Apprenticeship program gives students real-world writing experience
Just a few weeks into the spring semester, junior English major and creative writing minor Elizabeth Richardson was given an ambitious task: Plan and lead a specific social media campaign for SafeKidsStories, a web initiative created by Lorene Cary, a senior lecturer in the Department of English in the School of Arts & Sciences.
It’s just one of the many real-world experiences Richardson is getting to tackle as part of the Bassini Writing Apprenticeship Program.
“I am researching every day and constantly trying to think outside the box, to think about who I am trying to reach through this project,” Richardson says. “It’s also helping me gain problem-solving skills.”
The apprenticeship program, which is run out of the Center for Programs in Contemporary Writing, was founded in 2003 with support from University alumni Reina Marin and Emilio Bassini. It’s an active learning initiative in which students acquire skills and gain knowledge by working directly with a writer on his or her current project. Each apprentice receives one course credit (English 199) as part of the program.
Since the program started in mid-January, Richardson has met every week with Cary, a best-selling writer and activist, who provides feedback and often assigns new responsibilities. Cary has two apprentices this semester—the other is Kaitlin Moore, a sophomore in the College of Arts & Sciences who’s planning to major in English with a creative writing focus.
Moore’s initial work has focused on writing stories for SafeKidsStories about forward-thinking initiatives evolving out of Jubilee School in West Philadelphia, such as a recent silent march held by the middle school-aged students.
“Serving as a Bassini apprentice has been so rewarding already,” Moore says. “It has been an opportunity for me to help people, to share their stories. It’s good work, work I believe in.”
Cary’s goal to have her apprentices get “a real experience of hustle” is coming to fruition. That is, Cary says, “what writing is all about.”
The experience has been similar for Maya Arthur, a sophomore English major, and Divya Ramesh, a senior majoring in psychology and Hispanic studies with a minor in creative writing, who both are working with mentor Rachel Zolf, a poet and scholar who has recently moved to Philadelphia from Canada and now serves as community partnerships developer at Kelly Writers House.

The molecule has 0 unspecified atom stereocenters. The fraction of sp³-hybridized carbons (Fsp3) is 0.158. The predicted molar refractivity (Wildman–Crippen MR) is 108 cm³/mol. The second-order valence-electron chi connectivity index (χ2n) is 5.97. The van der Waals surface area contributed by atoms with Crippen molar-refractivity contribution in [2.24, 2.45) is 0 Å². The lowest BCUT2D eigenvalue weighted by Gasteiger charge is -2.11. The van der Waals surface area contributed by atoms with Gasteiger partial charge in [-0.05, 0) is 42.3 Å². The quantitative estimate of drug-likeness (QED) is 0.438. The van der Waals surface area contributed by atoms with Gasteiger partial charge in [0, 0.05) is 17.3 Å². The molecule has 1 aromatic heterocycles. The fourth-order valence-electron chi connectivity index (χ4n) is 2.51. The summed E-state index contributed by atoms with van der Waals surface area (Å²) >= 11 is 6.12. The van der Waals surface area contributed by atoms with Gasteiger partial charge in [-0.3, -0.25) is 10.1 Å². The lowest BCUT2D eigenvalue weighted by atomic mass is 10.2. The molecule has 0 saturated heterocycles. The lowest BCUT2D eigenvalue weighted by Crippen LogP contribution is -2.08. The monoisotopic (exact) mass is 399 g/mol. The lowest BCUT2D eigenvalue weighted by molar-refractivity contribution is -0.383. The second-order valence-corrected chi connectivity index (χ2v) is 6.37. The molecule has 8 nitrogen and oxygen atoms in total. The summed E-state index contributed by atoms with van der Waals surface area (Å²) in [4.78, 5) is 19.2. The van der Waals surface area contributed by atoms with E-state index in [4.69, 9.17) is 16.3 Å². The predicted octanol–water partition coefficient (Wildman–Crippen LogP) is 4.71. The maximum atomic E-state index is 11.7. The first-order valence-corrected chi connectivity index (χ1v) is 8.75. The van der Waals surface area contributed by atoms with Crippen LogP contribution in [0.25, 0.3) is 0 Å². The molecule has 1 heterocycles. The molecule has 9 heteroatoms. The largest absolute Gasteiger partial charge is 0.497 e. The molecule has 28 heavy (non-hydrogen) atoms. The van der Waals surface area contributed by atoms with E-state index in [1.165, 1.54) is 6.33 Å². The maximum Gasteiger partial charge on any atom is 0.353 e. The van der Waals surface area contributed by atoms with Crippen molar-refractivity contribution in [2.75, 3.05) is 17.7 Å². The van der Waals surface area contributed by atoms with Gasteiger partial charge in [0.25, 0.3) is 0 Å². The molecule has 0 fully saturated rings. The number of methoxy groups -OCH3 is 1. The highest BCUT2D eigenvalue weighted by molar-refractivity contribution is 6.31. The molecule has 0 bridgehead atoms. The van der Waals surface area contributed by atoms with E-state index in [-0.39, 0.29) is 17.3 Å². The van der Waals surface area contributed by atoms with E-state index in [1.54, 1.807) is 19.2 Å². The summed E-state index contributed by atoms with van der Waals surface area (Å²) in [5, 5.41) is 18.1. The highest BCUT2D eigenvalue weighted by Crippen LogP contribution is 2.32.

Arthur and Ramesh are helping Zolf develop creative writing workshops in the Philadelphia community. For example, Arthur is working on a program specifically for LGBTQ youth, and Ramesh is developing a workshop for foster children.
“I want them both to come away with a broader sense of what writing can do in the world and what it can’t do, and what they have to offer,” Zolf says. “I believe that everyone can be a writer, and I’m trying to teach them about how to cultivate voice in a range of workshop settings.”
By the end of the semester, Ramesh hopes that she and Arthur will have developed a two-month long workshop curriculum.
“I hope that I can take this curriculum and the lessons that I learn wherever I go after graduation to start a workshop like those that Rachel envisions,” Ramesh says.
Having creative freedom and being encouraged to explore different directions has been a highlight of the program, says Hannah Judd, a junior music major. Judd is an apprentice for Herman Beavers, a professor of English and Africana studies and graduate and undergraduate chair of Africana Studies.
Beavers has tasked Judd with doing archival research on life in 19th-century Ohio, especially around Cincinnati, which provides the setting for Toni Morrison’s “Beloved.” Beavers is working on a series of poems on two of the characters who disappear from the novel on the first page—he wants to tell a tale of what happened to them.
“I realized quickly that I needed to know more history about where they were, what it was like,” Beavers says. “I need enough detail to push the poems in a way that feels authentic.”
Judd is writing reports on what she finds in newspaper stories, advertisements, editorials, and more, being sure to describe the way journalists and public figures used language back then.
Beavers says that he encourages Judd to write, and write often, because “you have to write a lot of bad stuff before you can write good stuff.” He says he’ll read anything she turns into him—“it doesn’t matter what shape it’s in.”
“It’s so important that younger writers can count on older writers to be open to sharing with them about how it is they do what they do,” Beavers adds. “They shouldn’t mystify the process. At the end of the day, it should be demystified.”